The Sitka Fish To Schools project (click here to see short video) got its start as a community wellness project at the 2010 Sitka Health Summit, and now is managed by the Sitka Conservation Society. It started by providing a monthly fish dish as part of the school lunch as Blatchley Middle School, and since then has grown to feature regular fish dishes as part of the lunch programs at Baranof Elementary SchoolKeet Gooshi Heen Elementary SchoolBlatchley Middle SchoolSitka High SchoolPacific High School (where the alternative high school students cook the meals themselves), the SEER School, and Mount Edgecumbe High School.

In addition to serving locally caught fish meals as part of the school lunch program, the Fish To Schools program also brings local fishermen, fisheries biologists and chefs to the classroom to teach the kids about the importance of locally caught fish in Sitka. The program received an innovation award from the Alaska Farm To Schools program during a community celebration dinner in May 2012, and now serves as a model for other school districts from coastal fishing communities. In May 2014, the Fish to Schools program released a guidebook so other school districts in Alaska could create similar programs.

For more information, contact Sophie Nethercut of the Sitka Conservation Society at 747-7509 or email sophie@sitkawild.org. If you would like to donate FAS (frozen at sea) fish, please call or text Lexi Fish Hackett at 738-5684.

Do you like zucchini? We have lots of fresh local zucchini for sale

While our cold, wet summer hampered the growth of some of our veggies, zucchini has been our bumper crop of the season at the St. Peter’s Fellowship Farm communal garden. We’re harvesting about 70 pounds a week right now. We tried a new type of zucchini seed from FoundRoot seed company in Haines, and it really does well in Sitka.

So if you need any zucchini, please give St. Peter’s Fellowship Farm lead gardener Laura Schmidt a call at 738-7009. We also will have zucchini for sale at the Sitka Farmers Market from 10 a.m. to 1 p.m. on Saturday, Aug. 12, at the Alaska Native Brotherhood Founders Hall (and again on Aug. 19, and possibly on Sept. 2 and Sept. 9).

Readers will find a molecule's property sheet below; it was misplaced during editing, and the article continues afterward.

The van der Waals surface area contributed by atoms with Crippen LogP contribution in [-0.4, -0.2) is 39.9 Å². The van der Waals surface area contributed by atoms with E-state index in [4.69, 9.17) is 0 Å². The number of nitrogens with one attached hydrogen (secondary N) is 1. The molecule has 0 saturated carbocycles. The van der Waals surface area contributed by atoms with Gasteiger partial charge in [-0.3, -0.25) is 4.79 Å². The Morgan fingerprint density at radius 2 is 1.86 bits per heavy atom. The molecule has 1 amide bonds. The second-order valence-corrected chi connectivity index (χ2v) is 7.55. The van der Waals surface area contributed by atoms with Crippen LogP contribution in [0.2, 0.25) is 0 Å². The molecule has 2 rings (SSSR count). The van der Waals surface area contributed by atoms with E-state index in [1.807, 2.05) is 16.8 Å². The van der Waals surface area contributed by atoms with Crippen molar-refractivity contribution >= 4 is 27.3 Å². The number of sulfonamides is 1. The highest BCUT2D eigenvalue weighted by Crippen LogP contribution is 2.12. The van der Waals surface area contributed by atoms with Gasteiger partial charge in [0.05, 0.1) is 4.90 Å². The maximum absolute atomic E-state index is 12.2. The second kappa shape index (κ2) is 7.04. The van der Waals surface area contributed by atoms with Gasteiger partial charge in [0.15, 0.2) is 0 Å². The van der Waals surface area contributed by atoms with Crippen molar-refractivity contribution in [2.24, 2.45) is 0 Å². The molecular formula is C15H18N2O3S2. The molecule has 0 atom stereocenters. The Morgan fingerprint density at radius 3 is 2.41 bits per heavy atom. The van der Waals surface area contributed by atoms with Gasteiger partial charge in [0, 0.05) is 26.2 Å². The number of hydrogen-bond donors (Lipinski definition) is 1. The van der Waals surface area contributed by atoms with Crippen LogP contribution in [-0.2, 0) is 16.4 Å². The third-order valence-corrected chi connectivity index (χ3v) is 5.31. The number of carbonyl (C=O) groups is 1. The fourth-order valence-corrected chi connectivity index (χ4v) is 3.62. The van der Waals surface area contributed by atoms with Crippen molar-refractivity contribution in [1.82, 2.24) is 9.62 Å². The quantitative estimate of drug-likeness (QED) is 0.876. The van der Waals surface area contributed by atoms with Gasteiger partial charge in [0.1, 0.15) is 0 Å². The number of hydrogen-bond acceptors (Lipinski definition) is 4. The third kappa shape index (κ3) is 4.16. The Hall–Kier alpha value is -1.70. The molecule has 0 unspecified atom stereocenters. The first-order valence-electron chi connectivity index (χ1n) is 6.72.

Don’t know how to use zucchini? The UAF Cooperative Extension Service has this free publication that has all kinds of information about zucchini and several recipes. Zucchini is very versatile and can be used in main dishes, side dishes, pickles, breads, salads, and desserts.

Celebrate National Farmers Market Week by attending the Sitka Farmers Market on Aug. 12

The 18th annual National Farmers Market Week is Aug. 6-12 this year, so stop by the Sitka Farmers Market to join the celebration, from 10 a.m. to 1 p.m. on Saturday, Aug. 12, at the Alaska Native Brotherhood Founders Hall. This is the 10th season of Sitka Farmers Markets.

The annual National Farmers Market Week celebration is the first full week of August, when growing season is peaking around the country. Click here to read this year’s National Farmers Market Week proclamation from U.S. Secretary of Agriculture Sonny Perdue.

The number of farmers markets in the country has more than tripled since 1996, growing from 2,410 markets in 1996 to 8,675 in 2016. There has been similar growth in Alaska, and now markets can be found in many Bush communities from Bethel to Thorne Bay. This growth has improved Alaska’s food security while also serving as an incubator for new businesses.

According to the Farmers Market Coalition, farmers markets …